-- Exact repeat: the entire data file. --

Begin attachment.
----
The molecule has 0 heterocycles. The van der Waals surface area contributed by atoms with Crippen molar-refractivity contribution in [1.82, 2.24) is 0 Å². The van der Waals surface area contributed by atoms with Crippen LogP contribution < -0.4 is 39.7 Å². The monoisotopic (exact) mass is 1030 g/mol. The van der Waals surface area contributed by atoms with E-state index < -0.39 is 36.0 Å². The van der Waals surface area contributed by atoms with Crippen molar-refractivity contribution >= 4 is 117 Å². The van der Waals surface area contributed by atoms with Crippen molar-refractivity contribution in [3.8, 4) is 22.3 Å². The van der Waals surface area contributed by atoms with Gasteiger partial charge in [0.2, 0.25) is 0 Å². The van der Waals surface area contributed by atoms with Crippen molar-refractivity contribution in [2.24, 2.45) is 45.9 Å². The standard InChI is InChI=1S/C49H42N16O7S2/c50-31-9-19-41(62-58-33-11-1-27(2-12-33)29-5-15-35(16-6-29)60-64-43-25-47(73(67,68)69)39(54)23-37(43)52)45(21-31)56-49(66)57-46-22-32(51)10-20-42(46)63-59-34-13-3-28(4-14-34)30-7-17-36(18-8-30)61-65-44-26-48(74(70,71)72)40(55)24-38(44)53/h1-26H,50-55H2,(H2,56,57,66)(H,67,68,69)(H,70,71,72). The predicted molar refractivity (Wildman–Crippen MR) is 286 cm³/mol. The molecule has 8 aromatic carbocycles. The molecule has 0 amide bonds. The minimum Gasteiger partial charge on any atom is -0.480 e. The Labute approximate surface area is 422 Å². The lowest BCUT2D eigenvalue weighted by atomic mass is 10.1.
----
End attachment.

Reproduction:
The molecule has 0 heterocycles. The van der Waals surface area contributed by atoms with Crippen molar-refractivity contribution in [1.82, 2.24) is 0 Å². The van der Waals surface area contributed by atoms with Crippen LogP contribution < -0.4 is 39.7 Å². The monoisotopic (exact) mass is 1030 g/mol. The van der Waals surface area contributed by atoms with E-state index < -0.39 is 36.0 Å². The van der Waals surface area contributed by atoms with Crippen molar-refractivity contribution >= 4 is 117 Å². The van der Waals surface area contributed by atoms with Crippen molar-refractivity contribution in [3.8, 4) is 22.3 Å². The van der Waals surface area contributed by atoms with Gasteiger partial charge in [0.2, 0.25) is 0 Å². The van der Waals surface area contributed by atoms with Crippen molar-refractivity contribution in [2.24, 2.45) is 45.9 Å². The standard InChI is InChI=1S/C49H42N16O7S2/c50-31-9-19-41(62-58-33-11-1-27(2-12-33)29-5-15-35(16-6-29)60-64-43-25-47(73(67,68)69)39(54)23-37(43)52)45(21-31)56-49(66)57-46-22-32(51)10-20-42(46)63-59-34-13-3-28(4-14-34)30-7-17-36(18-8-30)61-65-44-26-48(74(70,71)72)40(55)24-38(44)53/h1-26H,50-55H2,(H2,56,57,66)(H,67,68,69)(H,70,71,72). The predicted molar refractivity (Wildman–Crippen MR) is 286 cm³/mol. The molecule has 8 aromatic carbocycles. The molecule has 0 amide bonds. The minimum Gasteiger partial charge on any atom is -0.480 e. The Labute approximate surface area is 422 Å². The lowest BCUT2D eigenvalue weighted by atomic mass is 10.1.